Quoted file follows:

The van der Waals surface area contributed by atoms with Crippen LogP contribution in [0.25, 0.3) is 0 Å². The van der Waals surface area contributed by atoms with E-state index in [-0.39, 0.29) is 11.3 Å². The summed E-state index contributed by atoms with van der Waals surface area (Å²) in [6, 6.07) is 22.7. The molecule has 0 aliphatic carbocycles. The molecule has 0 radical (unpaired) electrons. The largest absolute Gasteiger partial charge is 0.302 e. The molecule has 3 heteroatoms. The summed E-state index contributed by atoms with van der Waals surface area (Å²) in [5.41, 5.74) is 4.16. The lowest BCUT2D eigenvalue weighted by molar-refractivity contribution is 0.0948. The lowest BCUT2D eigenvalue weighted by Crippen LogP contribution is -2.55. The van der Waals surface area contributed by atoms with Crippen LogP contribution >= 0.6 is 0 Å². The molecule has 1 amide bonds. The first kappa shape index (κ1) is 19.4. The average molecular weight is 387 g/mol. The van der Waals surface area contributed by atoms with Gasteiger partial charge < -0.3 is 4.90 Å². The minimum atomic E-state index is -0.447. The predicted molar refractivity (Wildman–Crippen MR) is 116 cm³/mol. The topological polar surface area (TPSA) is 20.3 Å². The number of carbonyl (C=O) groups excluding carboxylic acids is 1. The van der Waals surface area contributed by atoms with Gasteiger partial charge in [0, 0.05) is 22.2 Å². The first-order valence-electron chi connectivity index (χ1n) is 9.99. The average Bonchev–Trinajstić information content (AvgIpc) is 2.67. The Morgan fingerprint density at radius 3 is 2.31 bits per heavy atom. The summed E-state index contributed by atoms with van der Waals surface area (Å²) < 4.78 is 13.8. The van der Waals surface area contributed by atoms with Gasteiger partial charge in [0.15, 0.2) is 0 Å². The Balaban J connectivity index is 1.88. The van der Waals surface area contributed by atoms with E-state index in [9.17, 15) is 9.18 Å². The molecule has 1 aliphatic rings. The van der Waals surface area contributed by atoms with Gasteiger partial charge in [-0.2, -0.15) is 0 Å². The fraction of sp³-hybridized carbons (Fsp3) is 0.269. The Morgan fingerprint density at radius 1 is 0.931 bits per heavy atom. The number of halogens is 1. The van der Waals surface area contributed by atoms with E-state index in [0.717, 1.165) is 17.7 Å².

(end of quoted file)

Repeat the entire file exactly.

The van der Waals surface area contributed by atoms with Crippen LogP contribution in [0.25, 0.3) is 0 Å². The van der Waals surface area contributed by atoms with E-state index in [-0.39, 0.29) is 11.3 Å². The summed E-state index contributed by atoms with van der Waals surface area (Å²) in [6, 6.07) is 22.7. The molecule has 0 aliphatic carbocycles. The molecule has 0 radical (unpaired) electrons. The largest absolute Gasteiger partial charge is 0.302 e. The molecule has 3 heteroatoms. The summed E-state index contributed by atoms with van der Waals surface area (Å²) in [5.41, 5.74) is 4.16. The lowest BCUT2D eigenvalue weighted by molar-refractivity contribution is 0.0948. The lowest BCUT2D eigenvalue weighted by Crippen LogP contribution is -2.55. The van der Waals surface area contributed by atoms with Crippen LogP contribution >= 0.6 is 0 Å². The molecule has 1 amide bonds. The first kappa shape index (κ1) is 19.4. The average molecular weight is 387 g/mol. The van der Waals surface area contributed by atoms with Gasteiger partial charge < -0.3 is 4.90 Å². The minimum atomic E-state index is -0.447. The predicted molar refractivity (Wildman–Crippen MR) is 116 cm³/mol. The topological polar surface area (TPSA) is 20.3 Å². The number of carbonyl (C=O) groups excluding carboxylic acids is 1. The van der Waals surface area contributed by atoms with Gasteiger partial charge in [0, 0.05) is 22.2 Å². The first-order valence-electron chi connectivity index (χ1n) is 9.99. The average Bonchev–Trinajstić information content (AvgIpc) is 2.67. The Morgan fingerprint density at radius 3 is 2.31 bits per heavy atom. The summed E-state index contributed by atoms with van der Waals surface area (Å²) < 4.78 is 13.8. The van der Waals surface area contributed by atoms with Gasteiger partial charge in [0.15, 0.2) is 0 Å². The Balaban J connectivity index is 1.88. The van der Waals surface area contributed by atoms with E-state index in [9.17, 15) is 9.18 Å². The molecule has 1 aliphatic rings. The van der Waals surface area contributed by atoms with Gasteiger partial charge in [-0.2, -0.15) is 0 Å². The fraction of sp³-hybridized carbons (Fsp3) is 0.269. The Morgan fingerprint density at radius 1 is 0.931 bits per heavy atom. The number of halogens is 1. The van der Waals surface area contributed by atoms with E-state index in [0.717, 1.165) is 17.7 Å².